Yesterday, I slept in because Redheaded Snippet had field hockey from 10-1 and The Viking offered to take her because it was Mothers' Day. Of course, Man-Cub woke me up asking if I could come downstairs and make him breakfast, but it turned out to be a ruse to get me to come downstairs so he could make me some cinnamon toast! When I came downstairs I found that entire level of the house sparkling clean! Things had been dusted, swept, vacuumed, everything! My favorite tablecloth was on the dining room table with a white pitcher full of fresh-cut flowers from the yard in the center. On the kitchen island was a note propped up in front of my favorite teapot covered with the wool cozy Lobelia made me. The note said,

"Happy Stinkin' Mothers' Day! Haha, I hope today is a day of rest and relaxation for you! I don't know if you can notice (because the downstairs was mostly clean from last night [we had had company]) but I tried to clean/wipe/scour everything downstairs! I hope you enjoy everything! I love you! P.S. There's bread pudding being kept warm in the oven and tea on the island."

A peek in the oven indeed revealed a warm, fresh batch of bread pudding and the tea in the cozied teapot was still warm! It was wonderful! I savored my toast, pudding and tea and then Man-Cub extended a most generous invitation to play Lego Indiana Jones with him. He knows I love this game but he doesn't usually like to play with me because I like to actually play while he likes to just run around and punch people apart.

After The Viking and Redheaded Snippet got back (they had had a bit of a tournament and her team had won--YAY) we got cleaned up, made a few Mothers' Day calls and then headed out to one of my favorite towns which is home to one of my favorite shops, The English Gardener. I know I've mentioned this place before. The store is smaller than my bedroom and packed to the gills with delightful imports from The UK. I get my decaf Typhoo tea there and usually pick up a treat for the kids before I leave. Well, The Viking was determined that I should have something from the store but I wouldn't let him get me the beautiful but $40 red teapot I've been craving for years. I settled instead on a fresh pack of Typhoo and a lovely little book entitled Celtic Tea With Friends.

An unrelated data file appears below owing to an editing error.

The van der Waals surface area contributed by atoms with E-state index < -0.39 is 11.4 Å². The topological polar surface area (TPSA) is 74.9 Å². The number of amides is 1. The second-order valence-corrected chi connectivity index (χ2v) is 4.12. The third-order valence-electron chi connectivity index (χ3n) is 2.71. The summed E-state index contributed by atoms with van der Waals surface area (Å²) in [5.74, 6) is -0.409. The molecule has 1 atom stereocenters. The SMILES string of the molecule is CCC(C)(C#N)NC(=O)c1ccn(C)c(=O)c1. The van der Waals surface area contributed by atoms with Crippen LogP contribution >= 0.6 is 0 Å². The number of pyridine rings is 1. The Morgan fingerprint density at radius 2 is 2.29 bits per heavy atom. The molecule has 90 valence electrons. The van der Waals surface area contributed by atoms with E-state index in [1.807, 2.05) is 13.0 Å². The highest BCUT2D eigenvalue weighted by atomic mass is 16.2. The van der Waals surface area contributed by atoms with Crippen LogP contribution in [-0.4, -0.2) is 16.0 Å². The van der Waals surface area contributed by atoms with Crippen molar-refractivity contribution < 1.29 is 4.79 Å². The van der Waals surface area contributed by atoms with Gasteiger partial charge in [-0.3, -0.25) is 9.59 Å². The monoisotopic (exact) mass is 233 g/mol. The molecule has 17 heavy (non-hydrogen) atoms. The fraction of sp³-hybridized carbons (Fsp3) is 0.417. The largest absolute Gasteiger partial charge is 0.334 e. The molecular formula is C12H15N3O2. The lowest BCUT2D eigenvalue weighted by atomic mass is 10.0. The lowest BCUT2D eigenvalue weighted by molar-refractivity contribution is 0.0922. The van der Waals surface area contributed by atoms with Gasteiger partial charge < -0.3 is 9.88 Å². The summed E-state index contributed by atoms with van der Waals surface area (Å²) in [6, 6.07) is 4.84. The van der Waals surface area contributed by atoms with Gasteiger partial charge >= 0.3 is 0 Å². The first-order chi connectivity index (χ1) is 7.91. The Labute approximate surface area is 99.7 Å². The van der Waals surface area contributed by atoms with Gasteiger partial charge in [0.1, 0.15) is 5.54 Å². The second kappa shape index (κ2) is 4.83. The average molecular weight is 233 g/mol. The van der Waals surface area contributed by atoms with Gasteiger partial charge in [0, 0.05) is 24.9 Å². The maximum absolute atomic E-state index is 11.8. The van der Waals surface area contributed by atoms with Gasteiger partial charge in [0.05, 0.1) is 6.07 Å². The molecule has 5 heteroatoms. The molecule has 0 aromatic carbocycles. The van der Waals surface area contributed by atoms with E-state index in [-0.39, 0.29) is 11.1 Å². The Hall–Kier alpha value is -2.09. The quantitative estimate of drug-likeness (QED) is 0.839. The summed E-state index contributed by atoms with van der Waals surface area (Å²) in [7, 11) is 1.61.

I've flipped through most of it already and I'm really enjoying it! I plan to pore through it slowly and carefully with a hot, strong cuppa (of course) after the children are in bed at night. I finally have a recipe for Scotch Eggs, Hurrah!

After ransacking that tiny shop (the happy shopkeeper gave me a free small bar of lavender soap--I'm sure as an incentive to just leave), we walked through town enjoying the sights, smells and sunshine. We wandered into Her Sport for some navy blue knee socks and pre-wrap Redheaded Snippet needed for her field hockey regional tournament next week. She drooled over the sticks and other gear they had but we managed to get out of there after spending only $10!

We went to dinner at a Chinese Restaurant The Viking and I used to go to all the time when we used to live in an apartment near there. We had some fun reminiscing and enjoyed some good food (even if I did have to eat what I'm afraid were fish eggs for the first time in my life--I put on a brave face because Man-Cub had ordered the same thing and he was gauging my reaction very carefully).

After dinner, we decided to answer the call of duty and met my parents at EGOD's with key lime pie and Mothers' Day cards in hand. It was quick and painless and really made EGOD's day. Of course, there was the usual scrambling to keep the kids from eating anything except what we brought (I saw Rolaids sitting, unwrapped, in her candy dishes), and she did say something about her shirt exposing her breasts, but other than that, it was uneventful.

So, as Mothers' Days go, it wasn't bad. In fact, it was rather enjoyable, right down to the very end when The Viking packed Man-Cub's lunch for me and gave me a foot rub. Almost makes me not hate Mothers' Day!